From the Document: "On November 28, 2021, the Kyrgyz Republic (commonly known as Kyrgyzstan) held parliamentary elections for the first time since the annulment of a disputed October 2020 electoral contest that led to unrest and political upheaval. The November 28 elections were the first to take place under a new constitution that significantly bolsters presidential powers at the expense of the legislature and that has drawn criticism [hyperlink] both for the manner in which it was adopted and for weakening checks and balances in the government. Kyrgyzstan has been considered by scholars and nongovernmental organizations as the most democratic country in Central Asia for most of the 30 years since its independence. It is one of 21 countries worldwide that participate in the House Democracy Partnership [hyperlink]. However, recent events have raised concerns about the future of democracy and rule of law [hyperlink] in the country. In 2021, Freedom House classified Kyrgyzstan as 'not free [hyperlink]' for the first time in 11 years. Observers from the Organization for Security and Co-operation in Europe (OSCE) deemed the November elections competitive but noted [hyperlink] that 'constitutional changes weakening parliament, subsequent extensive legislative changes to key aspects of the elections, a stifled campaign and overall voter disillusionment hindered meaningful engagement.' Some observers have raised concerns [hyperlink] for many about the consolidation of presidential power [hyperlink] in what was formerly Central Asia's only parliamentary republic. Nevertheless, populist [hyperlink] President Sadyr Japarov has mobilized significant support."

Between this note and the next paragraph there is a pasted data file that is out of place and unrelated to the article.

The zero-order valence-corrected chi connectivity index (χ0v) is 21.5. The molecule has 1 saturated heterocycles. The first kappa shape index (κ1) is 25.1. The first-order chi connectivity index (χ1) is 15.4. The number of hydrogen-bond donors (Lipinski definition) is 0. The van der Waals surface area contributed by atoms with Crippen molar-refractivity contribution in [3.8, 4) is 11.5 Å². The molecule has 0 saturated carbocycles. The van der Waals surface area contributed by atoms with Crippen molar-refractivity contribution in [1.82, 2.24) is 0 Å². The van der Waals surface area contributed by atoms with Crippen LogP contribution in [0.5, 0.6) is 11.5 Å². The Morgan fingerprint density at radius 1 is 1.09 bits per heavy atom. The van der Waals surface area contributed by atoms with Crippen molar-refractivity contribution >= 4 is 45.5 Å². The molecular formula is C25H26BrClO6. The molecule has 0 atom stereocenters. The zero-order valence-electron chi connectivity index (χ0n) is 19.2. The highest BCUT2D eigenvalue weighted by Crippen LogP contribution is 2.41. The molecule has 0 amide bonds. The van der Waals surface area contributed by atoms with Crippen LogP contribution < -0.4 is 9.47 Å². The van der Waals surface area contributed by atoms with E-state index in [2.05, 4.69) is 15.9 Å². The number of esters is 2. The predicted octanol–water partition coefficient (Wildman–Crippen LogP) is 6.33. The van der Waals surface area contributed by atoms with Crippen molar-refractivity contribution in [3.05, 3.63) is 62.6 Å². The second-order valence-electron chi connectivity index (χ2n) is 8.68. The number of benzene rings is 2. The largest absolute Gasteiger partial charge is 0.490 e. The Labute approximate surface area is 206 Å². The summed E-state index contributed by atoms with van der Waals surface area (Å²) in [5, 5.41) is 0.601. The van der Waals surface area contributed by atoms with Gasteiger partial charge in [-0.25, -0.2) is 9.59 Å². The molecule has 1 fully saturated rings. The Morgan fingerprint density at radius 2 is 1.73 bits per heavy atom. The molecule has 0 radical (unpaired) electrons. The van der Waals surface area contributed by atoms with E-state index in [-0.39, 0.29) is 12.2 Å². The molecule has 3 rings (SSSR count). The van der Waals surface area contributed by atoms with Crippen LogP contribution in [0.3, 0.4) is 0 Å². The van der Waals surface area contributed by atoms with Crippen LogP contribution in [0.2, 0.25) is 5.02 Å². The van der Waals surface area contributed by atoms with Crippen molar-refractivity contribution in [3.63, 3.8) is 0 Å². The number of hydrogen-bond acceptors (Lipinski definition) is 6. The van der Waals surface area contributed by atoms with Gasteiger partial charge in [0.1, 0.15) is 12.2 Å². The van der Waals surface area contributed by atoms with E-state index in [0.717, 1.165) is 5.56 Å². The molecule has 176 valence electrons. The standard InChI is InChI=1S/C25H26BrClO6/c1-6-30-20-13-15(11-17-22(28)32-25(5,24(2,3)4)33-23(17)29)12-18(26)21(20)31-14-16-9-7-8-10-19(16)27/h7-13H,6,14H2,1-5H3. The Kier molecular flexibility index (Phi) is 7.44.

CRS Insight, IN11812
Congressional Research Service: https://crsreports.congress.gov/